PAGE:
Laurel Morales appears in the following:
Thursday, September 03, 2015
The Navajo and Hopi tribes produce about 300 million pounds of waste a year. And there are few places to dump it, let alone recycle. The tribes do not have landfills — only overflowing waste transfer stations — so there are hundreds of illegal dump sites. One Hopi man is trying to change that.
Monday, August 17, 2015
The spill of heavy metals into the Animas River has contaminated water for hundreds of farmers in the Navajo Nation downstream, bringing up memories of past environmental disasters.
Wednesday, August 05, 2015
While the Supreme Court ruling legalized same-sex marriage in all 50 states, it didn't affect American Indian tribes. The 566 tribes in the U.S. are sovereign, and only 10 have legalized gay marriage.
Friday, July 31, 2015
One report shows that state courts are twice as likely to incarcerate Native teens for minor crimes like truancy and alcohol use. Another, that alternatives like treatment programs are more effective.
Sunday, May 31, 2015
Teens living on reservations often face a daunting array of hurdles. To help them cope, Navajo sibling musicians Clayson and Jeneda Benally are working to inspire students to write songs of their own.
Thursday, May 28, 2015
A U.S. Geological Survey researcher says she's worried about the Navajo because drought, combined with increasing temperatures, are making it harder for them to live in the harsh conditions.
Wednesday, May 20, 2015
Native Americans have some of the highest substance abuse rates compared to other ethnic groups. Alcohol and meth are the drugs of choice. Now, cartels are taking advantage of lax police enforcement.
Wednesday, April 08, 2015
The Navajo Nation started taxing junk food and soda. No other tribe has passed such a law. But half of the tribe is unemployed and say they can't afford expensive food.
Friday, April 03, 2015
Almost 70 percent of Navajo children have untreated tooth decay, but local dentist Darrin Blackman wants to change that.
Thursday, March 19, 2015
Starting this month across the country, Native American tribes are now allowed to prosecute crimes against women in their own courts, even if the perpetrator is not Native American. Three tribes have been piloting ways to honor both the tribal and federal legal systems.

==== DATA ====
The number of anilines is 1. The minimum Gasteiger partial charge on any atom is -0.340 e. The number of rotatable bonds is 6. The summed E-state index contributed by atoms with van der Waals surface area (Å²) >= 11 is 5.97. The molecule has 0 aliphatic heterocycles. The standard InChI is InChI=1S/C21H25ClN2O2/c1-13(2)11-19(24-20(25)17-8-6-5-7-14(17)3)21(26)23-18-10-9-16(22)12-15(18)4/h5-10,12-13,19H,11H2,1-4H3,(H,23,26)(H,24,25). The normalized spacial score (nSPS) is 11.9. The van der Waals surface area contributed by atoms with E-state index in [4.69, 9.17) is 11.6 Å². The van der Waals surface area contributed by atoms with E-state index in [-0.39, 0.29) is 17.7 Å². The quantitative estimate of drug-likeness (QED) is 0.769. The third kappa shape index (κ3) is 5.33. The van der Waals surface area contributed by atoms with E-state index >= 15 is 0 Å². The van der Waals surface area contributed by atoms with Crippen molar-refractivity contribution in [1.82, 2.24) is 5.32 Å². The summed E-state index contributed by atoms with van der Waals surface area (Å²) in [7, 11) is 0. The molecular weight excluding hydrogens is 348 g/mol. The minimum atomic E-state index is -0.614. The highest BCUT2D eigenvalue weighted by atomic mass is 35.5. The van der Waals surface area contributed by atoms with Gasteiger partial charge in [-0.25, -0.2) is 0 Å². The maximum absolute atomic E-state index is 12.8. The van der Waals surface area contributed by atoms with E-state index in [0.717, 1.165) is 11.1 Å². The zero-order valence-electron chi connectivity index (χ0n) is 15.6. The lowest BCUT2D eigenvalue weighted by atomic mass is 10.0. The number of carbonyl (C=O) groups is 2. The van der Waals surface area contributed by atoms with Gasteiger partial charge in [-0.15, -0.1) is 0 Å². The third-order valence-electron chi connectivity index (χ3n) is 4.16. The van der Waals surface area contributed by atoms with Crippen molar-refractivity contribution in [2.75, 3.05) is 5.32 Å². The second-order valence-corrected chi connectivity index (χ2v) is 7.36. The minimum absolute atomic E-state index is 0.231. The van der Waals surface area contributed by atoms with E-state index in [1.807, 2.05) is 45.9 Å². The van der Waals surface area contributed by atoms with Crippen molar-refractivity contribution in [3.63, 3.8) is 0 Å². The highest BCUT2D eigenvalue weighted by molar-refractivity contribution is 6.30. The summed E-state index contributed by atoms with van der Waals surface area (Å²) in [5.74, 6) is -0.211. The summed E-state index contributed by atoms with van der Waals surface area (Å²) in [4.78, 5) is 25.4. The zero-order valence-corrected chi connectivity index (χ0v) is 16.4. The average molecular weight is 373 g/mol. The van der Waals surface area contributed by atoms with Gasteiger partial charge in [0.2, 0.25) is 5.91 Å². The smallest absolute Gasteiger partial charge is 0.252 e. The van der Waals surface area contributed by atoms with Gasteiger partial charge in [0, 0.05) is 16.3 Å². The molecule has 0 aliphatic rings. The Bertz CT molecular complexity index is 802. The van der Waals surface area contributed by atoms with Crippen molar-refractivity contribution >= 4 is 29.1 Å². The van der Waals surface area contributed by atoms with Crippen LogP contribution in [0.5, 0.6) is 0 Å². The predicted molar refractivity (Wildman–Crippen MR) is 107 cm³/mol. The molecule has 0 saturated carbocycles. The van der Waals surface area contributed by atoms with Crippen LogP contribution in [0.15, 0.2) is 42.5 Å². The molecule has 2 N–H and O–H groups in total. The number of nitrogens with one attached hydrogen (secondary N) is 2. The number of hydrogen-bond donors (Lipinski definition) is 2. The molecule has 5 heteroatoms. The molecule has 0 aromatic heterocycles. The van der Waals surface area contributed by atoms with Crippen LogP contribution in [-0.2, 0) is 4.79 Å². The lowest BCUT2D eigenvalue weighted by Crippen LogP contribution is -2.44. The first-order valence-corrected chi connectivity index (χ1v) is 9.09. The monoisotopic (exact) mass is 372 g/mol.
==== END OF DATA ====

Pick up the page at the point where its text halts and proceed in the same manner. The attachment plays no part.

Sunday, February 22, 2015
Some tribes are trying to set up growing operations after the Justice Department announced it would back off enforcement. Others worry about the potential for substance abuse.
Tuesday, January 06, 2015
For decades, residents of the Navajo Nation's Smith Lake community have had to make their water stretch; a mission trucks it in monthly from 50 miles away. But soon, they'll be getting their own well.
Wednesday, December 03, 2014
Litton spent his life preserving wilderness. Whether it was keeping dams from the Colorado River or a ski resort in the southern Sierra to preserving the redwoods, he refused to compromise.
Friday, September 26, 2014
Candidates are required to speak Navajo fluently. But one of the two candidates who won the primary doesn't. He says he's a product of cultural destruction.
Monday, August 04, 2014
Developers and the Navajo Nation are negotiating to bring a tourist complex — and jobs — to the edge of the Grand Canyon. But some Native Americans say the project would tread on sacred land.
Monday, June 30, 2014
The father of one of the 19 firefighters who died a year ago in the Yarnell Hill Fire wants to create shelters that better shield against direct flames.
Thursday, June 05, 2014
Chester Nez of Albuquerque, N.M., was among 29 tribal members who developed an unbreakable code that helped win World War II. He was 93 and the last of the original U.S. Marine Code Talkers.
Tuesday, May 27, 2014
Officials who oversee the Grand Canyon want to evict a heard of bison. The herd has grown too big and is overgrazing park land, draining already low water resources and trampling archaeological sites.
Monday, May 26, 2014
The Slide Fire hasn't forced residents in Flagstaff, Ariz., to evacuate. But they're worried about the potential for another wildfire, and what it could do to their homes and businesses.
Friday, May 16, 2014
The National Park Service says that an 89-year-old Navajo elder will be the last to live at Wupatki National Monument. Stella Peshlakai Smith's family faces eviction when she dies.